He sings “Night Owls” on his mixtape Choose Up Season. The song has a sexy R&B beat and some nice falsetto improvising in the chorus. Bellinger’s night owl is one of those party guys that Vaya Con Dias sings about and Madeline doesn’t want to have anything to do with.
Since the song is part of a mixtape, though, you have to consider it in context. Things always start off superficially for night owls, but after a whle, things can settle in and get “awkward,” as Bellinger puts it in his notes to the mixtape:
“The single life in LA is wild. And the ‘CHOOSE UP’ can get very real. After you choose up, it’s time to leave the club and get your car from [the] ‘VALET’ before continuing the turn up with a ‘HOUSE PARTY’ at the crib. If things go right, you know she’ll [be] pulling out the ‘NIGHT BAG’ and talking to ‘THE PILLOW’ while the two of you become ‘NIGHT OWLS.’ However, it’s usually agreed upon in the beginning that the two of you will ‘NEVER BE TOGETHER’ and that things are just ‘CASUAL’ until one of them catches feelings and things instantly get ‘AWKWARD.”
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22. Night Owls – (2014) Slapshock
Filipino heavy metal band Slapshock sings a pulsating hard driving “Night Owl” full of angst and rebellion. They “just keep coming back.” In spite of what people think, what the media says, their dreams are alive. They are strong, “ready to attack.” They will “never die.” They are “Like a dark owl in the night.”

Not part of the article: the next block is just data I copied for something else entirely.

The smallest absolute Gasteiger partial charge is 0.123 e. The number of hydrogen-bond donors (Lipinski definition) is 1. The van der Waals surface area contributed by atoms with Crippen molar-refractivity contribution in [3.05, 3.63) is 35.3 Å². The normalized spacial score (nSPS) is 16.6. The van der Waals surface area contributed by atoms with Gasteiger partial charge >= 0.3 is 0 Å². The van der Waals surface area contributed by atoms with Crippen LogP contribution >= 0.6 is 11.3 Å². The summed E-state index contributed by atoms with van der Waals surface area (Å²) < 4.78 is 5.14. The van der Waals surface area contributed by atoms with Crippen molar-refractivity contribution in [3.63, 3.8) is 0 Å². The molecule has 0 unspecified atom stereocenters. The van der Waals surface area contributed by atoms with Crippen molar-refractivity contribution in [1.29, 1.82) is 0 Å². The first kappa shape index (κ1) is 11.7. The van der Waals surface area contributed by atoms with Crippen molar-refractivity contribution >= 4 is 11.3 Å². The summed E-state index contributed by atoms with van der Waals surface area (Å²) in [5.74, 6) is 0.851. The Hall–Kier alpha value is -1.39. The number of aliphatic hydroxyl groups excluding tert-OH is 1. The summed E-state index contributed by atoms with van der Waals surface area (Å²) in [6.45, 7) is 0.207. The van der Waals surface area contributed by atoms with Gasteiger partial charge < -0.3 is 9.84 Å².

As a call to action, Slapshock’s “Night Owls” is in some respects like Steve Tilston’s “The Night Owl Homeward Turns.” But Tilston’s message is somber, fateful and earnest. The people are called to arms, but reluctantly. “We must push tears from our eyes.” The “young men’s talk is brave” but “their courage [flows] from a jug.” There’s no circumspection for Slapshock. Their words are full of defiance, purpose, pride and righteousness. In Jackie Dosmanos’ review of “Night Owl” for ABS-CBN News, he said, “On the title track, the singer declares, ‘We will survive/We will never die.” It would appear schlock coming from any other artist. Slapshock, however, make it sound like survival is their collective destiny.”
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23. Night Owls Early Birds – (2014) Foxes
Foxes is the stage name of Louisa Rose Allen, a British singer, songwriter and actress. Her “Night Owls Early Birds” could have been on Eric Bollinger’s mixtape Choose Up Season if he wanted to include a female perspective. Carl Willfott in Idolator describes her music as “darkly elegant synth-pop.” She calls it “experimental pop.”
Foxes’ “Night Owl Early Birds” is a savvy, world-weary dance tune. She starts by describing the embarrassment of being a night owl early bird leaving someone’s flat to “do the walk of shame” home “in your best dress.” There’s a nihilistic inevitability about how night comes and “we’re all under the ground/can’t be found.” The “save me save me” chorus is catchy. But the plea is rhetorical. She wants to let the fire burn and “feel the embers warming.” She wonders why she looks like she’s “wear for worse?” Redemption someday maybe.
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24. Night Owl – (2014) Tiny Ruins
Tiny Ruins is an indie folk ensemble from Auckland, New Zealand, led by Hollie Fullbrook.